export const environment = {
    production: true,
    base_url: '/application-root',
};

And now, we can control the API in our entire application by simply changing the Java DTO classes, and using a simple “mvn package” everything is packaged up in a single executable WAR file serving both the REST endpoints and the Angular application presenting them.

Protecting Web-services with Captchas

With Angular, everything is publicly available, so we want to employ protection in our web-services to avoid abuse. For some applications, this entails protecting functionality behind logins and/or throttling, but that is not the topic for here. Instead, we deal with protecting services using a captcha.

Captchas are a way to generate images that only a computer can read, but pretending it requires a human. There are services that can do that on the internet, or you can generate your own. Since we are not insane, we just use an off-the-shelf component, in this case Google’s Recaptcha service.

Using this, just entails registering to get an site key and secret. You then either copy-paste the code you get from Google or use an off-the-shelf Angular component to display it. We do the latter:

            <p-captcha #captcha theme="light" size="normal" siteKey="SITE KEY HERE"
                language="en" (onResponse)="showResponse($event)" (onExpire)="showResponse(null)"></p-captcha>

Our showResponse function extracts a token from the response and includes it as part of our form:

    showResponse(response) {
        this.form.get('token').setValue(response?.response);
    }

On the Java side, we implement a simple service that allows us to validate the token:

import java.net.URI;

import org.springframework.beans.factory.annotation.Autowired;
import org.springframework.beans.factory.annotation.Value;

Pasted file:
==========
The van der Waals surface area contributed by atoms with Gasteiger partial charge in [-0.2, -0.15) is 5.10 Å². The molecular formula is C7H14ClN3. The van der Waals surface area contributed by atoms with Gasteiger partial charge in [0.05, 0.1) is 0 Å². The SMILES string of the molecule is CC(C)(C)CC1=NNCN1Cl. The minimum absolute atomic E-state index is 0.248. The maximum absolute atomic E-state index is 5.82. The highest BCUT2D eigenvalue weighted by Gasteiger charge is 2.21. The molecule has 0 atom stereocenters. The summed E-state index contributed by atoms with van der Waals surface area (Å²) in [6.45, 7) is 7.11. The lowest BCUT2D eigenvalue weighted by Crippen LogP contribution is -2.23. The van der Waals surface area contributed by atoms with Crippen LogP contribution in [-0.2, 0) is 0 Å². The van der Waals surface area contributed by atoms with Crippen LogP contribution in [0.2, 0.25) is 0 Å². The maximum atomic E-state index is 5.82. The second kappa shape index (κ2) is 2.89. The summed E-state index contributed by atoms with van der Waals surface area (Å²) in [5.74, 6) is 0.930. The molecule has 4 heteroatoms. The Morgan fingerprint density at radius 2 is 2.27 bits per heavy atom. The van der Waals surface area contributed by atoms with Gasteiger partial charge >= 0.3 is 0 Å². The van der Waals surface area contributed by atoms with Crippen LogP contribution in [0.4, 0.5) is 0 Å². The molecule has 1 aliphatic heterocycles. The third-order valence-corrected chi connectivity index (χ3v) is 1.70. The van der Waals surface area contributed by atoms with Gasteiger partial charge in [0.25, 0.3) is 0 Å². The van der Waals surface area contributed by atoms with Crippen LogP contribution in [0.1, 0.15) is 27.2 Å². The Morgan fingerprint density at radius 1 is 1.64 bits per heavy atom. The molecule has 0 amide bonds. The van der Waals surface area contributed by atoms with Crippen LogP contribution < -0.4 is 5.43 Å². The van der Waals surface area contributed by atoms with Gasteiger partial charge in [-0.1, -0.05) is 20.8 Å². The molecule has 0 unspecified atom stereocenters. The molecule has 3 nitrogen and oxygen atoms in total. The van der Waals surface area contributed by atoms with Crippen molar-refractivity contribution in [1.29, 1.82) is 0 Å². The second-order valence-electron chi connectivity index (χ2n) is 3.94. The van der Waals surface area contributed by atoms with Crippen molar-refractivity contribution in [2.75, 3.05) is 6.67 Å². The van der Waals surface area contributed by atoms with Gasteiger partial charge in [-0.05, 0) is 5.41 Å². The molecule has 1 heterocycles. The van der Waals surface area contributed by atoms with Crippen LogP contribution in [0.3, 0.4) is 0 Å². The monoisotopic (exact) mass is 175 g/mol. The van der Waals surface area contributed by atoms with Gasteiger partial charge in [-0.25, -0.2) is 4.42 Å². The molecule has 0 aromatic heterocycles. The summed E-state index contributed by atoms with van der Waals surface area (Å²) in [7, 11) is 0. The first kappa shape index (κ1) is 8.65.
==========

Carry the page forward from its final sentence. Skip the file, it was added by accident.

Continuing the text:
import org.springframework.stereotype.Service;
import org.springframework.util.LinkedMultiValueMap;
import org.springframework.util.MultiValueMap;
import org.springframework.web.client.RestTemplate;
import lombok.extern.slf4j.Slf4j;

@Service
@Slf4j
public class RecaptchaService {
	private static final URI URL = URI.create("https://www.google.com/recaptcha/api/siteverify");

	@Value("${eu.group.application-name.recaptcha.secret}")
	private String secret;
	
	@Autowired
	private RestTemplate template;
	
	public boolean validateToken(String token) {
		log.trace("Token: {}", token);
        MultiValueMap<String, Object> parameters = new LinkedMultiValueMap<>();
        parameters.add("secret", secret);
        parameters.add("response", token);
        RecaptchaResponse result = template.postForEntity(URL, parameters, RecaptchaResponse.class).getBody();
		log.trace("Response: {}", result);
		if (!result.isSuccess()) {
			log.info("Failed captcha validation {} with {}", token, result);
		}
		return result.isSuccess();
	}
}

This makes use of a simple DTO:

import java.time.ZonedDateTime;
import java.util.List;
import com.fasterxml.jackson.annotation.JsonProperty;
import lombok.Getter;
import lombok.NoArgsConstructor;
import lombok.Setter;
import lombok.ToString;
import lombok.experimental.SuperBuilder;

@SuperBuilder(toBuilder = true)
@Getter
@Setter
@NoArgsConstructor
@ToString
public class RecaptchaResponse {
	private boolean success;
	@JsonProperty("challenge_ts")
	private ZonedDateTime timestamp;
	private String hostname;
	@JsonProperty("error-codes")
	private List<String> errors;
}

Now, our Java code can call our service method (lines 33-36 in the controller above) to ensure that requests have been initiated by our Angular application (or by somebody who scraped our site key and managed to trick Recaptcha into providing them with tokens. Tokens are single use too, so this provides reasonable protection against abuse.

Enable Deep Linking